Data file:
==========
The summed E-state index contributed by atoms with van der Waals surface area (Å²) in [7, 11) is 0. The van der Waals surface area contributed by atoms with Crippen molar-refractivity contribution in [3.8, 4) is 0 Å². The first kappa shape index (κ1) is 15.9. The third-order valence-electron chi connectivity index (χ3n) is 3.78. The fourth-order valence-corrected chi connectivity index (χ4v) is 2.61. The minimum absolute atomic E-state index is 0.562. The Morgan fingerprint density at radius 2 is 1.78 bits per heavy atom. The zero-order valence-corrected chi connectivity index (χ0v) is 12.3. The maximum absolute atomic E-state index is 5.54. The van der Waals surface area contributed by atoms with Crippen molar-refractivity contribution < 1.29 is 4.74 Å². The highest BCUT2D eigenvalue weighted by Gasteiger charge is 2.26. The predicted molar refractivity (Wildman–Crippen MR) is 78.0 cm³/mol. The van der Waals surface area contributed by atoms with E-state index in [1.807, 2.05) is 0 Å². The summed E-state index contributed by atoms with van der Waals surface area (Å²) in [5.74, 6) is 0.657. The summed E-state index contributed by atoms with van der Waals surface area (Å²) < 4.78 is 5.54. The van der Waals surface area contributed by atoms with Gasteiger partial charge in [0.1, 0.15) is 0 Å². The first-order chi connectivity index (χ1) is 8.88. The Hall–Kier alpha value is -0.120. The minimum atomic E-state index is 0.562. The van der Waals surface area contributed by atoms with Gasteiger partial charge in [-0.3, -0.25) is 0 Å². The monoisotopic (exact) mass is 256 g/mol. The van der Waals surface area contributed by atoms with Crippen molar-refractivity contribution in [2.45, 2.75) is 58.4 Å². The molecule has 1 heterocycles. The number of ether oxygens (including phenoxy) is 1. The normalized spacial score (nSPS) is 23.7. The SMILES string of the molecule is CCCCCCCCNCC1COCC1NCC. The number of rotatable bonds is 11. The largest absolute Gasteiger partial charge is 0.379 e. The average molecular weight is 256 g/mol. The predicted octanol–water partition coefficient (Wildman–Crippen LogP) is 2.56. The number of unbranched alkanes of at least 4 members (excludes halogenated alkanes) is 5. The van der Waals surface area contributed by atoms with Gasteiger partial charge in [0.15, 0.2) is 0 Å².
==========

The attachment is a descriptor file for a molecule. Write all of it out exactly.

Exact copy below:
The summed E-state index contributed by atoms with van der Waals surface area (Å²) in [7, 11) is 0. The van der Waals surface area contributed by atoms with Crippen molar-refractivity contribution in [3.8, 4) is 0 Å². The first kappa shape index (κ1) is 15.9. The third-order valence-electron chi connectivity index (χ3n) is 3.78. The fourth-order valence-corrected chi connectivity index (χ4v) is 2.61. The minimum absolute atomic E-state index is 0.562. The Morgan fingerprint density at radius 2 is 1.78 bits per heavy atom. The zero-order valence-corrected chi connectivity index (χ0v) is 12.3. The maximum absolute atomic E-state index is 5.54. The van der Waals surface area contributed by atoms with Crippen molar-refractivity contribution < 1.29 is 4.74 Å². The highest BCUT2D eigenvalue weighted by Gasteiger charge is 2.26. The predicted molar refractivity (Wildman–Crippen MR) is 78.0 cm³/mol. The van der Waals surface area contributed by atoms with E-state index in [1.807, 2.05) is 0 Å². The summed E-state index contributed by atoms with van der Waals surface area (Å²) in [5.74, 6) is 0.657. The summed E-state index contributed by atoms with van der Waals surface area (Å²) < 4.78 is 5.54. The van der Waals surface area contributed by atoms with Gasteiger partial charge in [0.1, 0.15) is 0 Å². The first-order chi connectivity index (χ1) is 8.88. The Hall–Kier alpha value is -0.120. The minimum atomic E-state index is 0.562. The van der Waals surface area contributed by atoms with Gasteiger partial charge in [-0.3, -0.25) is 0 Å². The monoisotopic (exact) mass is 256 g/mol. The van der Waals surface area contributed by atoms with Crippen molar-refractivity contribution in [2.45, 2.75) is 58.4 Å². The molecule has 1 heterocycles. The number of ether oxygens (including phenoxy) is 1. The normalized spacial score (nSPS) is 23.7. The SMILES string of the molecule is CCCCCCCCNCC1COCC1NCC. The number of rotatable bonds is 11. The largest absolute Gasteiger partial charge is 0.379 e. The average molecular weight is 256 g/mol. The predicted octanol–water partition coefficient (Wildman–Crippen LogP) is 2.56. The number of unbranched alkanes of at least 4 members (excludes halogenated alkanes) is 5. The van der Waals surface area contributed by atoms with Gasteiger partial charge in [0.15, 0.2) is 0 Å².